There’s a ton of talk about superfoods these days. It seems like everywhere we turn there’s new advertisement for a new powder that’s going to give us energy, a food that’s promised to burn fat, or a supplement that’s going to give us clear skin. The issue is that many of these foods and supplements don’t have scientific evidence to back their claims.
My philosophy is that incorporating nutritious foods into our lives in a balanced, sustainable way is the most effective way to have more energy, get a better sleep and maintain a healthy body that’s realistic for you.
Foods that are included on this list for me are a balance of vegetables, fruit, legumes (beans, peas and lentils), and whole grains. These foods provide of plethora of nutrients on their own, and are consistently touted time and time again in the healthiest diets in the world, such as the Mediterranean diet and plant-based diet.
You’ll notice that one thing all of these foods have in common is their fibre content. Fibre is important for keeping us feeling fuller for longer, gut health, and keeping our bowel movements regular. To read more about fibre and how to incorporate more into your diet, click here.
Sweet potatoes are a powerhouse of nutrition. High in vitamin A, vitamin C, fibre, and carbohydrates they’re incredible at keeping us energized for longer. Rich in prebiotics, they help us to maintain good gut health.
How to use:
- Cut into wedges, seasoned with garlic powder, smoked paprika and salt and roasted at 450 degrees farenheit for 25-30 minutes
- Roasted whole at the same temperature for about 1 hour, then stuffed with black beans, salsa and guacomole.
- Cut into chunks and roasted at 450 degrees F for 25 minutes, then tossed into a salad or nourish bowl.
- Steamed, then frozen in individual serving sizes and frozen. It can then be thrown into smoothies to thicken and add sweetness.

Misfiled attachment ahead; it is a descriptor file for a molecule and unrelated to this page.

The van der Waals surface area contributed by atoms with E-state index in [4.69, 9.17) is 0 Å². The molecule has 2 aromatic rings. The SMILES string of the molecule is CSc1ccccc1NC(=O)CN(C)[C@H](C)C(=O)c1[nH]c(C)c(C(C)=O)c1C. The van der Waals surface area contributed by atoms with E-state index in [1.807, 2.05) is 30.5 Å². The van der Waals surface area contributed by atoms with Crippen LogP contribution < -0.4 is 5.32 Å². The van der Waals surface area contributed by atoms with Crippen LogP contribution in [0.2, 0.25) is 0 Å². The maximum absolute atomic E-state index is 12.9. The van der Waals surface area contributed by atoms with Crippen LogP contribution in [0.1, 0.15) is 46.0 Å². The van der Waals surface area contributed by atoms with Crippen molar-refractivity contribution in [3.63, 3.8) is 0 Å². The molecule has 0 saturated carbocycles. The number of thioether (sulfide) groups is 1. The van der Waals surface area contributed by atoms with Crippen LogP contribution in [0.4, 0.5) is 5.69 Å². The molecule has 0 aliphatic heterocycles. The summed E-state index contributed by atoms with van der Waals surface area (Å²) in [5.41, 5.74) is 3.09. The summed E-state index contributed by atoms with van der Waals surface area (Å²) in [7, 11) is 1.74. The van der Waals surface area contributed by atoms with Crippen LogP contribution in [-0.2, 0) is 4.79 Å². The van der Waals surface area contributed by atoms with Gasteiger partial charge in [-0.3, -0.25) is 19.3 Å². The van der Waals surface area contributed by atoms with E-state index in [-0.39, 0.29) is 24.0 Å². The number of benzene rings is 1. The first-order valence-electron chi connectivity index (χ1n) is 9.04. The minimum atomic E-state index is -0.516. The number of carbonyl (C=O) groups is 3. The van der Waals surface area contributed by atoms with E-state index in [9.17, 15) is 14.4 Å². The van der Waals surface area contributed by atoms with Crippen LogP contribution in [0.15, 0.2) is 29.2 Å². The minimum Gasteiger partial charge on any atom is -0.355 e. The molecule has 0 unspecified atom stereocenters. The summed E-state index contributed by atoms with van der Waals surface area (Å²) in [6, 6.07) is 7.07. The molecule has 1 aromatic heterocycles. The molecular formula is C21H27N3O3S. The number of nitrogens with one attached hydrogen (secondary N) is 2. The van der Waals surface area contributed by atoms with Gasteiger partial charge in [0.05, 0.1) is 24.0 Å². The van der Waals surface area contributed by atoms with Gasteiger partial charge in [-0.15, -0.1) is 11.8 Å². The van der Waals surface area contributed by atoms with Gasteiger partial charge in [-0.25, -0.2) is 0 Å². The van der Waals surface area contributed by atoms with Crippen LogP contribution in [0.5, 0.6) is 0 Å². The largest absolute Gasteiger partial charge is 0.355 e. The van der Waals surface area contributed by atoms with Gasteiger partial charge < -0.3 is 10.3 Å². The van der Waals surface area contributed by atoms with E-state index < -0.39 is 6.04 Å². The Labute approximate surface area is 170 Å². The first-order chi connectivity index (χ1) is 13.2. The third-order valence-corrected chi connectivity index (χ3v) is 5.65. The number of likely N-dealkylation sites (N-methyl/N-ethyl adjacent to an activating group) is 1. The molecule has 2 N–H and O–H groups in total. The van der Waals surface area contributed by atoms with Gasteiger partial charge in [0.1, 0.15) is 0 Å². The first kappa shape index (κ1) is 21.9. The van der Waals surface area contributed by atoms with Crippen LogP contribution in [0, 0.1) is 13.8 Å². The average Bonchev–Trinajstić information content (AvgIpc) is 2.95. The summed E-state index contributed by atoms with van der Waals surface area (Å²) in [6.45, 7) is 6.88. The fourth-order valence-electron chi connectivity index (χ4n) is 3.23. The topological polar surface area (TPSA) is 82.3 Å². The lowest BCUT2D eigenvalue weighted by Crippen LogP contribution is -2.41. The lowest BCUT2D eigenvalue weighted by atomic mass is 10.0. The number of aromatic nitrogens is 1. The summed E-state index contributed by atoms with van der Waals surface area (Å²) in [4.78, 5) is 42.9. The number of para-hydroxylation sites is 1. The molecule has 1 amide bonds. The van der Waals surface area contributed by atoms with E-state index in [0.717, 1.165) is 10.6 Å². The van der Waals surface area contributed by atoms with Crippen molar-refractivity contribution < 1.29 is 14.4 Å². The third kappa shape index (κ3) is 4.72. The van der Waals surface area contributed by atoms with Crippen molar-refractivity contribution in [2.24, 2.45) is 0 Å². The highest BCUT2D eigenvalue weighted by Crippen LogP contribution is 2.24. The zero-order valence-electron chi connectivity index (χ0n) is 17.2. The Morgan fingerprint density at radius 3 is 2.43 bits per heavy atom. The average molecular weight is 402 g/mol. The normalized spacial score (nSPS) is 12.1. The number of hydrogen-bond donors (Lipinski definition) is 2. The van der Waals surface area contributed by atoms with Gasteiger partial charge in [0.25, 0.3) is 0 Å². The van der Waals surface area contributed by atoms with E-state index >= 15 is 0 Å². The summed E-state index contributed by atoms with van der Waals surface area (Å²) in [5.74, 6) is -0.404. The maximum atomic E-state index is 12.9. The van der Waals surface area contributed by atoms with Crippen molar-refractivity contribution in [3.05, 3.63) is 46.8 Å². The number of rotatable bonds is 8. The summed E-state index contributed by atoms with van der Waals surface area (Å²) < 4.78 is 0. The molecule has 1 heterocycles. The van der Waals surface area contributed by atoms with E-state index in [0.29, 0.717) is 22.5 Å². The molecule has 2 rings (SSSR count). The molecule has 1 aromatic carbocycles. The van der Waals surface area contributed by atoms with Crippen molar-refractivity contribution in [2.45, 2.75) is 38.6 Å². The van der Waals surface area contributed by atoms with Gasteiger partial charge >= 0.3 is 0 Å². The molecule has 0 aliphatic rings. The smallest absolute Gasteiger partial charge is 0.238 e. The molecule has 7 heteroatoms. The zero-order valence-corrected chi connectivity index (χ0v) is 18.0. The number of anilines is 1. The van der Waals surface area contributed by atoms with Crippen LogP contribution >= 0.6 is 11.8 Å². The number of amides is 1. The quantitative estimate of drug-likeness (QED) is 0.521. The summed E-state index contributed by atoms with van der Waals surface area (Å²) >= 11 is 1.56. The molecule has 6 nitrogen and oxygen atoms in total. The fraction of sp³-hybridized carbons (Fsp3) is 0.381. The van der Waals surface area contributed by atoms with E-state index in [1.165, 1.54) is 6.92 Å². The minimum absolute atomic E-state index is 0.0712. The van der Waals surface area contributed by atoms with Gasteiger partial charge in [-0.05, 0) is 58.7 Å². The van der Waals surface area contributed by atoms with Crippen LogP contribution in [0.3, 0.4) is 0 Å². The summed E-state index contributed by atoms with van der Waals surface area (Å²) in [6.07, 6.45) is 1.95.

- Roasted whole (same as above) and made sweet with bananas, nut butter and cinnamon.
Kale is amongst one of the most nutrient dense vegetables. Rich in iron, calcium, fibre and protein, vitamin A, C, K, potassium, folate, and even omega-3 fatty acids (read more about omega 3 here). I love kale because of its versatility.
How to use:
- Chop into bite size pieces, then drizzle with lemon juice. Massage for about 2 minutes until wilted and deepened in colour. This breaks down the cell walls and allows it to be easier digested and chewed. It can then be used in salads and nourish bowls.
- Added to a smoothie for an undetectable serving of veggies!
- Cut into bite size pieces, then drizzle with 1 tsp of olive oil, salt, nutritional yeast and any other spices you wish. Bake at 400 degrees for about 10 minutes, or until browned on the edges.
- Steam kale and add into nourish bowls.
- Add a handful into soups, stews and curries at the end of cooking.
Long gone are the days that beans are solely eaten once a year in a picnic bean salad, or as a side of mushy, bland green peas on your plate. Hardly a day goes by for me without eating some sort of bean, pea or lentil. My personal favourite is the humble chickpea, but I encourage you to explore all the different legumes and discover what you like best!